Family Offset Mortgage
Family offset mortgages work in a similar way to deposit mortgages. However, unlike deposit mortgages, your guarantor will not earn any interest on the savings used as security for the 100% mortgage.
The advantage is that you’ll get reduced monthly repayments for the 100% mortgage. The interest you’ll pay is based on the difference between the mortgage’s total value and the amount of savings held in the account, meaning you pay less interest than if the savings weren’t there.
Family Link Mortgage
Lenders like the Post Office offer family link mortgages, and they’re similar to 100% mortgages because you’re not required to put down any deposit. Such deals work by combining a 90% mortgage with a 10% loan usually raised in the form of a mortgage against your guarantor’s home. The family member who acts as the guarantor must be mortgage-free to qualify.
You may find other lenders offering similar products under different names. To get the best deal and expert advice on the entire market, it’s wise to consult a whole-of-market mortgage adviser or broker with access to all the available deals.
The Risk Of A Drop In House Value
When considering a 100% mortgage, you need to think about the risk of falling into negative equity. The value of your property is likely to change with economic changes over time.
The biggest risk of a 100% mortgage is finding yourself in negative equity where you owe the lender more than what the property is currently worth. For example, if you use a 100% mortgage to purchase a property worth £150,000 but the property value drops to £100,000, you’ll still owe the lender £150,000 minus anything you’ve already paid off.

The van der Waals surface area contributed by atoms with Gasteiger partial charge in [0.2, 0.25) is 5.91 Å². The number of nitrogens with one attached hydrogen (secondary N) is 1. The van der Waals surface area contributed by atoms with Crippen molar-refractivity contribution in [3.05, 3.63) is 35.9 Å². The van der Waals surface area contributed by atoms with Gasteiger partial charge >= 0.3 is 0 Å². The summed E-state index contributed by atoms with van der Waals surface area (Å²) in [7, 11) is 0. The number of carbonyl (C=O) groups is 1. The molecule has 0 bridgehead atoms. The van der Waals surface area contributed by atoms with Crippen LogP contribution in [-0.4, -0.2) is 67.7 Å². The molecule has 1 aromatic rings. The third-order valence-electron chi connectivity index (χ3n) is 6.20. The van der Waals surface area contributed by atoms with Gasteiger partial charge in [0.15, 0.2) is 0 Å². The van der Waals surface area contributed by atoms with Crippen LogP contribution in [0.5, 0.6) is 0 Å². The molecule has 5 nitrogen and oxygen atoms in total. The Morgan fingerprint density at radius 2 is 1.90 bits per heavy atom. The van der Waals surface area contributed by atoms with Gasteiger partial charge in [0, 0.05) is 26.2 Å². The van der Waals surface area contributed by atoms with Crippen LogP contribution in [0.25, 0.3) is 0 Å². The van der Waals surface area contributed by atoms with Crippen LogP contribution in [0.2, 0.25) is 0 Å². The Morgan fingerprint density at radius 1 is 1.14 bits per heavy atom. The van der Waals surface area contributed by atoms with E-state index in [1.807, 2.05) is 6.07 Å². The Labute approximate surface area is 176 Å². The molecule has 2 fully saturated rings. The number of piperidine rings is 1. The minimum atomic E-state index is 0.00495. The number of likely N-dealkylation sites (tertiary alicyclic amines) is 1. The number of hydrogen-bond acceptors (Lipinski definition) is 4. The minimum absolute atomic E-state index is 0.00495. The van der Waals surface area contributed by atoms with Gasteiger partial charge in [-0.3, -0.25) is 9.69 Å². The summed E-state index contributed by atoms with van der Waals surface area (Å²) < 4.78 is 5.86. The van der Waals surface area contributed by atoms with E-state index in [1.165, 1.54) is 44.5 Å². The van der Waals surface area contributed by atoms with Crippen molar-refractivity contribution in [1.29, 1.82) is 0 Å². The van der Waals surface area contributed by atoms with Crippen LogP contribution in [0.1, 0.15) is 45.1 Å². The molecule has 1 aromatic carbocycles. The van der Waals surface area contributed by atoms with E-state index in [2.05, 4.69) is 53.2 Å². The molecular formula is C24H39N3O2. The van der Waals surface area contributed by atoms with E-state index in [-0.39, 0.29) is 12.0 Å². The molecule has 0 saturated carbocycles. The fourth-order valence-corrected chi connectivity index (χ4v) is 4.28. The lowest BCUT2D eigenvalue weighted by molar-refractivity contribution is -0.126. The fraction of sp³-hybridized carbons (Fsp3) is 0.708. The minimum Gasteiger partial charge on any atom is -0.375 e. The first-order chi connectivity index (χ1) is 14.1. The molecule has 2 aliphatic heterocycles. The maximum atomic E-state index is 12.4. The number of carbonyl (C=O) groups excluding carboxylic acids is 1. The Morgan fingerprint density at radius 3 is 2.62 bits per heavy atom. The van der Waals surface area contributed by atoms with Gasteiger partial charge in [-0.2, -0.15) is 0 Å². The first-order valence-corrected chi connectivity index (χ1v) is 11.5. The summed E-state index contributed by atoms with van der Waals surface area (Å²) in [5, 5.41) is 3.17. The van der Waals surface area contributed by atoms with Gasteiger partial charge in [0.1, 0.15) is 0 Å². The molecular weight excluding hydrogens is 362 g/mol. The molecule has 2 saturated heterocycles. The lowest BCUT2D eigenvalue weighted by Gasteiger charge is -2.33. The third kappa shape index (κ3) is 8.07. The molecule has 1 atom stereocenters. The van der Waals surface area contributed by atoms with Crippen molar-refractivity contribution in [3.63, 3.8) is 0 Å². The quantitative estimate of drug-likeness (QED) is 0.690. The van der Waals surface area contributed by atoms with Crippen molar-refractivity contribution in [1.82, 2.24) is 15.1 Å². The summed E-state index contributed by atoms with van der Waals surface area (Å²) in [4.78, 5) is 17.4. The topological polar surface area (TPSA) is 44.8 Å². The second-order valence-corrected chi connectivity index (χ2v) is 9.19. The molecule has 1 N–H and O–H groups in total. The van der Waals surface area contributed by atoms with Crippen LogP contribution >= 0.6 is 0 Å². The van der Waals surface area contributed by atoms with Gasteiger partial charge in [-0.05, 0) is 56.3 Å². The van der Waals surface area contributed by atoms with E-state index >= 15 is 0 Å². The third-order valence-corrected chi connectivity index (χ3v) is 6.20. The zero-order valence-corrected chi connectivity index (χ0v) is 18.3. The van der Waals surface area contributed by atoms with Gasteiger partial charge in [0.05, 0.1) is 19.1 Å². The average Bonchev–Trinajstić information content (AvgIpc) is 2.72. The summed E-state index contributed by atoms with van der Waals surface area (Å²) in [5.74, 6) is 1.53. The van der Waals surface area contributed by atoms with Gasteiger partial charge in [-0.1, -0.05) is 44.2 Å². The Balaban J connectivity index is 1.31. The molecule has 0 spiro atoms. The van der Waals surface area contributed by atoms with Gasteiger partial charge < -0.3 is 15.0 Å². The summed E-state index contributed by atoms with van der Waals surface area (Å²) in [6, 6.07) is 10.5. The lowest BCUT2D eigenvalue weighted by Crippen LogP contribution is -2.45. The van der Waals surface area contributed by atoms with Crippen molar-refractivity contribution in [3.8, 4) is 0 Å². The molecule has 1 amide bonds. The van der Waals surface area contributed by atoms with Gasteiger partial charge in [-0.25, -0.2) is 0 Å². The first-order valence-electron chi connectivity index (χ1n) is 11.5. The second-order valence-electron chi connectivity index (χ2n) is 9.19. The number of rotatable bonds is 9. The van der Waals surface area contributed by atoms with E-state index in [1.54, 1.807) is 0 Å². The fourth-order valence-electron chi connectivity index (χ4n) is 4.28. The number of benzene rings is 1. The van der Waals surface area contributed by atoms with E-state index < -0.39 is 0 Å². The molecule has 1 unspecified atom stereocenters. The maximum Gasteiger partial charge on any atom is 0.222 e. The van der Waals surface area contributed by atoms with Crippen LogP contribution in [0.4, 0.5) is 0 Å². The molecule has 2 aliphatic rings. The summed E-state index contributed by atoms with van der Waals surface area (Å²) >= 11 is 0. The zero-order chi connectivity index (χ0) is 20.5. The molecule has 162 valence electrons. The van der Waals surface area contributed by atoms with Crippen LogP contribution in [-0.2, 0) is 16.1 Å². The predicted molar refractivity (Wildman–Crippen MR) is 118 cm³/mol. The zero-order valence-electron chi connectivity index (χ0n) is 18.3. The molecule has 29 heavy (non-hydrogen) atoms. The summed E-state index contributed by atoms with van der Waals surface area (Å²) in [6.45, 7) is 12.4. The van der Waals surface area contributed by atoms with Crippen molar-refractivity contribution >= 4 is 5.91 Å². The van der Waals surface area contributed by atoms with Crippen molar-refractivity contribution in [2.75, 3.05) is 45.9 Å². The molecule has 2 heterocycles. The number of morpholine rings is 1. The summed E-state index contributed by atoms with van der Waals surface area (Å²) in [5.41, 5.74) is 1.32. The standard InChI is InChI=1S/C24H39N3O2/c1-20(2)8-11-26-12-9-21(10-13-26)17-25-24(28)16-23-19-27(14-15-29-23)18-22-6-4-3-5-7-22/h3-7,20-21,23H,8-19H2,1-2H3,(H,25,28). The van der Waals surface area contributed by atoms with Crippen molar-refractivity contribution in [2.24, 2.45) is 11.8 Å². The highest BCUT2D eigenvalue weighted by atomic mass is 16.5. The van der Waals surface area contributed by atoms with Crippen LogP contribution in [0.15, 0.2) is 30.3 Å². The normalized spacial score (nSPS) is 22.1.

Such drops in value can create problems if you wish to move or remortgage. You may find yourself trapped in the original mortgage deal involving high rates unless you can find more money to cover the shortfall.
The risk of negative equity becomes less of a concern as you pay off more of your mortgage and own more equity in the property. However, the risk is significant in the first few years of a 100% mortgage.
Is A 100% Mortgage Guaranteed In 2022?
You can be eligible for a 100% mortgage whether you’re a first-time buyer, a home mover, or a homeowner, but the number of deals available has become very limited.
Therefore, even with a friend or family member who can act as your guarantor, there’s no guarantee that you’ll get a 100% mortgage. Most mortgage lenders will scrutinise your finances and other requirements to determine if you can genuinely afford to repay each month.
Your chances of approval for a 100% mortgage are diminished if you have a bad or poor credit score or if you’re already committed to paying back other debts.
Although 100% mortgages are less common, you can still find them, especially with the help of a mortgage broker or adviser. They often come with the catch of requiring a guarantor who can afford repayments if you fail to keep up. Keep in mind the risks involved, including falling into negative equity and the guarantor losing their savings or home if the loan defaults.